The Birds of Prey is a large family is composed of birds which bear so strong a family likeness that it is almost impossible to describe them in such a way as to enable the reader to identify them at sight. As with the owls, birds of prey are easily recognized as such, but to name any species baffles even professed ornithologists.
To try to make out the raptors by their color is, to use the words of Eha, “at the best a short road to despair. Naturalists learn to recognize them as David’s watchman recognized the courier who brought tidings of the victory over Absalom. ‘His running is like the running of Ahimaaz, the son of Zadok.’
Every bird of prey has its own character, some trick of flight, something in its figure and proportions which serves to distinguish it decisively.” What precisely this bird is something not in most cases able to state. Mr. C. H. Donald, or some other Indian falconer, will give us a little handbook on the birds of prey of this country.
The Indian Tawny Eagle (Aquila vindhiana)
In coloring, this bird is very like the common kite but has not so long a tail. Its legs are feathered right down to the toe. This is the sign-manual of all the true eagles. A bird that looks like a kite with feathered legs is probably a tawny eagle the commonest eagle in India, abundant everywhere save on the Malabar coast. The big Tawny Eagle is belonging to family Accipitridae.
It has 25 to 30 in length with the 64 to 75 in wingspan. The eagle mainly relies on carrion as a food source. Although, it is considered as a quiet bird, sometimes Kow-Kow noise which is loud and far traveling. The underparts are mainly black, however, the lower back is pale and range of variation in plumage color.
The white-eyed buzzard (Butastur teesa)
This bird of prey is about the size of the common house crow. Eha writes A Buzzard is idea of life is to sit upon a pole, or on top of a small tree commanding a good expanse of grassland, and to watch for a field mouse, or a lizard, or even a fat grasshopper.
If you see a biggish, untidy hawk, of a sandy brown color, more or less dashed with whitish, spending In the morning in this way, you may put it down as Butastur teesa. The sign-manual of this common bird is its white eye, and if you cannot get near enough to make this out with the aid of field glasses.
You may still identify this species by the conspicuous white patch on the nape of the neck. The White-eyed buzzard is very common in N. India; but rare in the south. This bird has a rufous tail, white iris, and white throat with a distinctive dark mesial stripe bordered, and brown head.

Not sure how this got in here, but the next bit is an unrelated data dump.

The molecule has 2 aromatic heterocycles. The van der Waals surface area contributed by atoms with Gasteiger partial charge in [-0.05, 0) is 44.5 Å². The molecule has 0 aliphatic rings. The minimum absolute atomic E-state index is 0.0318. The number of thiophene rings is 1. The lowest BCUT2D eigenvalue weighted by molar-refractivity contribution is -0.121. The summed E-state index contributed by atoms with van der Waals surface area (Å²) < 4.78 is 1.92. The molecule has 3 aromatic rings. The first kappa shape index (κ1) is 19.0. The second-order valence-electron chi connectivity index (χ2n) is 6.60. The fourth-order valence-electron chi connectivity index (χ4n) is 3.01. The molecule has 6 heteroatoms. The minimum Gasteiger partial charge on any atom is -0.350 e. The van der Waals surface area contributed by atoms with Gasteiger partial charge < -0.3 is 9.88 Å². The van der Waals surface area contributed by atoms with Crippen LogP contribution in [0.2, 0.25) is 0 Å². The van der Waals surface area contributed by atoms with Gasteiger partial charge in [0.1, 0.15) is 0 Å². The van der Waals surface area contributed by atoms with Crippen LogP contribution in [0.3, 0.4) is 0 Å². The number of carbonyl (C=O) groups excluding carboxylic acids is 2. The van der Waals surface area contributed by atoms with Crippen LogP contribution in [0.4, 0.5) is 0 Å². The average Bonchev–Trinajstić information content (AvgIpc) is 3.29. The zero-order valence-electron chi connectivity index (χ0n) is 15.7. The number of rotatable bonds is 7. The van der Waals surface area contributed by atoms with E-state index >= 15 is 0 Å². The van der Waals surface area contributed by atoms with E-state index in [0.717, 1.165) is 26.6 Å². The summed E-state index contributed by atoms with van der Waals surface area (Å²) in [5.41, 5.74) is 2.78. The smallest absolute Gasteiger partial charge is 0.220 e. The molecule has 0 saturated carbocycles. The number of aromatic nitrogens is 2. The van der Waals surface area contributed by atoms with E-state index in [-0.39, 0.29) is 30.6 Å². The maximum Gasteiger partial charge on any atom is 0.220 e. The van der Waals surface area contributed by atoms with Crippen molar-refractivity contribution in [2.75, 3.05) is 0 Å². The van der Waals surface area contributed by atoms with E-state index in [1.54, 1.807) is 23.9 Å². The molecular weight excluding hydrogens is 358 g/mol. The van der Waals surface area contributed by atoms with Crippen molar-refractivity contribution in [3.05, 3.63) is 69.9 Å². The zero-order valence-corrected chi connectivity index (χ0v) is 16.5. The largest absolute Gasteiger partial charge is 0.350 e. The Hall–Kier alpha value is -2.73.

Pallas’s fish eagle (Haliaeetus leucoryphus)
This Pallas Fish Eagle is nearly half as big as the kite. A large brown bird with the whitish forehead, chin, and throat, and a broad white band (4 inches wide) across the tail, about three inches from the tip. This is the sign-manual of this species, and on this account, Jerdon calls it “The Ring-tailed Fish Eagle.” Not found in S. India.
All the fish-eagles, writes C. H. Donald in The Indian Field, have loud resonant calls, anything but melodious, and each and all seem to love hearing their own voices. H. leucoryphus in the plains of Punjab may often be heard long before he is seen, particularly when soaring, and though he himself may only appear a wee a speck in the heavens, his call will be distinctly heard.
This Birds of Prey frequents found near rivers and marshes and is inland rather than a seashore bird. This bird is also known as Pallas’s sea eagle or band-tailed fish eagle. The Pallas eagle preferred food is fish. During food-collecting, it often faces predates from graylag geese.
The White-bellied Sea-Eagle (Haliaëtus leucogaster)
White-bellied The sea-eagle bird is a little larger than the kite. Its, head, neck, lower parts, and nearly the whole of the tail white; other parts dark grey or brown. Jerdon calls this species the Grey-backed Sea-Eagle. This species is very seldom seen inland and is easily distinguished from by having the lower parts white instead of brown.
Col. Cunningham describes this species as one of the most splendid of large raptorial birds. Owing to the brilliant contrast of the snowy whiteness of the head and under surface, with the deep ashy tints of the wings and back. There are few more striking objects than one of them as he sits on a bare branch overhanging a tidal channel, glancing around with his bold black eyes.
The eagle with all his beautiful plumage gleaming in the bright sunlight. This is a very noisy species, especially at the breeding season. This beautiful bird normally breeds and hunts near water. It prefers food is fish but also consumes carrion and other variety of animals.
The white-tailed eagle (Haliaëtus albicilla)